• Statue of Liberty N.M.

    Statue Of Liberty

    National Monument New York

Ellis Island Joins Museums in Belgium and Italy to "Navigate Differences"

Interface of Navigating Difference shows what percentage of visitors voted "yes" or "no."
Interface of Navigating Difference shows what percentage of visitors voted "yes" or "no."
Navigating Differences

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News Release Date: November 23, 2011
Contact: Bix Gabriel, 646-755-6183

Ellis Island, NY/NJ — Is immigration good for my country? Is immigration good for my community? Is immigration good for me? Starting November 17, visitors to the Statue of Liberty National Monument and Ellis Island will have the chance to respond to these simple but provocative questions.

Navigating Difference, an interactive installation opening at three immigration-related Sites of Conscience – Ellis Island National Museum of Immigration (New York), Le Bois du Cazier (Charleroi) and Galata Museo del Mare - Mu.MA (Genoa) – invites visitors to respond to these questions and compare their responses to those gathered at every site. The installation launches November 17, 2011 and will remain open through early 2012. The project was coordinated by the International Coalition of Sites of Conscience and funded by Museums & Community Collaborations Abroad.

Navigating Difference aims to give fresh perspective to today's debates about immigration and migration taking place in the United States and Europe by doing two things: placing immigration within a historical context by sharing the stories of those who journeyed before, and providing a trans-Atlantic aspect to the immigration debates by allowing visitors to see how people in other countries feel about the same questions.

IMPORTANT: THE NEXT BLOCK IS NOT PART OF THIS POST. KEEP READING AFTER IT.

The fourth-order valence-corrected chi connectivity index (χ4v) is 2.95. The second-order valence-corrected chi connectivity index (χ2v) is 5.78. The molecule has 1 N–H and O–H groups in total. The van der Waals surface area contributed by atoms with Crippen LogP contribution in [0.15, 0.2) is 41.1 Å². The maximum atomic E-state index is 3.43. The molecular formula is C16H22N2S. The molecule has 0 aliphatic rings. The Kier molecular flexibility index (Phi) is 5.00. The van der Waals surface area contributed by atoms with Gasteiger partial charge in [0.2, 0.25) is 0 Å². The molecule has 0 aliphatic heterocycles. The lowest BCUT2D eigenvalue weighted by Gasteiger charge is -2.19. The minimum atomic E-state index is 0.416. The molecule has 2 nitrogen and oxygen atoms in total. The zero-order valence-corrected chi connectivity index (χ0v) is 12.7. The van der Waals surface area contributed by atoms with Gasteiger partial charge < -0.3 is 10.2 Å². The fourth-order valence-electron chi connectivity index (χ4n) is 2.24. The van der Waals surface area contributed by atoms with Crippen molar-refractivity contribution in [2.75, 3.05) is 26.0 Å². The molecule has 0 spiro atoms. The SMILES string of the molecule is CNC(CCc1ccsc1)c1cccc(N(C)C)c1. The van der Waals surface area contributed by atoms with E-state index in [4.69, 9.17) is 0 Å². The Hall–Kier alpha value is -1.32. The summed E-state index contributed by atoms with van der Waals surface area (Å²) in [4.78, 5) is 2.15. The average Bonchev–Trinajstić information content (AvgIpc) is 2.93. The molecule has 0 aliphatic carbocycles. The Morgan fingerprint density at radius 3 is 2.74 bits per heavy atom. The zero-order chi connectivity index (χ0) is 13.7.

Interface of Navigating Difference shows what percentage of visitors voted "yes" or "no."

Developed by the International Coalition of Sites of Conscience and created by interactive design firm Blue Telescope, the installation features a touch-screen display and simple navigation system that allows users to answer each question and leave comments. They can review the responses of other users (see photo at right) and read their comments.

But the installation is the jump-off point for more. Each museum is also hosting community dialogues bringing together groups of people with differing perspectives on immigration to delve into why people immigrated then and now, and what their experiences can entail. What is the goal? To help visitors navigate the complexities of migration and inspire more informed public discourse about immigration today.